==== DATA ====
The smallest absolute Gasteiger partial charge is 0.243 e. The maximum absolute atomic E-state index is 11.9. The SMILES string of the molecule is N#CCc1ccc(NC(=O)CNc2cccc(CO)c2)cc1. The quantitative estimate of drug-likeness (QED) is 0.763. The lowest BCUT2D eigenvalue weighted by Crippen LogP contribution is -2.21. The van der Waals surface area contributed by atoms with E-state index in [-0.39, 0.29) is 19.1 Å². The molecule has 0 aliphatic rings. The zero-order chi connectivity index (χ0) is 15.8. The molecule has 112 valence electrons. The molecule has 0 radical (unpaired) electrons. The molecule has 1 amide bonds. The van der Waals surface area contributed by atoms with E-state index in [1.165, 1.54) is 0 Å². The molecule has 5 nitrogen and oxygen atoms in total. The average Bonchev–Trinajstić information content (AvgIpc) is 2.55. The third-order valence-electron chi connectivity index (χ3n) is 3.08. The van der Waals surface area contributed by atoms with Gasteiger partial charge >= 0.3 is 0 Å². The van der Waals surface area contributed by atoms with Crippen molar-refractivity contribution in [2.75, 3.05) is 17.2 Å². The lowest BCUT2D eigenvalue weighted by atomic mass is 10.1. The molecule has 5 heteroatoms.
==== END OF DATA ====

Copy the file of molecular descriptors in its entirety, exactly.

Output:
The smallest absolute Gasteiger partial charge is 0.243 e. The maximum absolute atomic E-state index is 11.9. The SMILES string of the molecule is N#CCc1ccc(NC(=O)CNc2cccc(CO)c2)cc1. The quantitative estimate of drug-likeness (QED) is 0.763. The lowest BCUT2D eigenvalue weighted by Crippen LogP contribution is -2.21. The van der Waals surface area contributed by atoms with E-state index in [-0.39, 0.29) is 19.1 Å². The molecule has 0 aliphatic rings. The zero-order chi connectivity index (χ0) is 15.8. The molecule has 112 valence electrons. The molecule has 0 radical (unpaired) electrons. The molecule has 1 amide bonds. The van der Waals surface area contributed by atoms with E-state index in [1.165, 1.54) is 0 Å². The molecule has 5 nitrogen and oxygen atoms in total. The average Bonchev–Trinajstić information content (AvgIpc) is 2.55. The third-order valence-electron chi connectivity index (χ3n) is 3.08. The van der Waals surface area contributed by atoms with Gasteiger partial charge >= 0.3 is 0 Å². The van der Waals surface area contributed by atoms with Crippen molar-refractivity contribution in [2.75, 3.05) is 17.2 Å². The lowest BCUT2D eigenvalue weighted by atomic mass is 10.1. The molecule has 5 heteroatoms.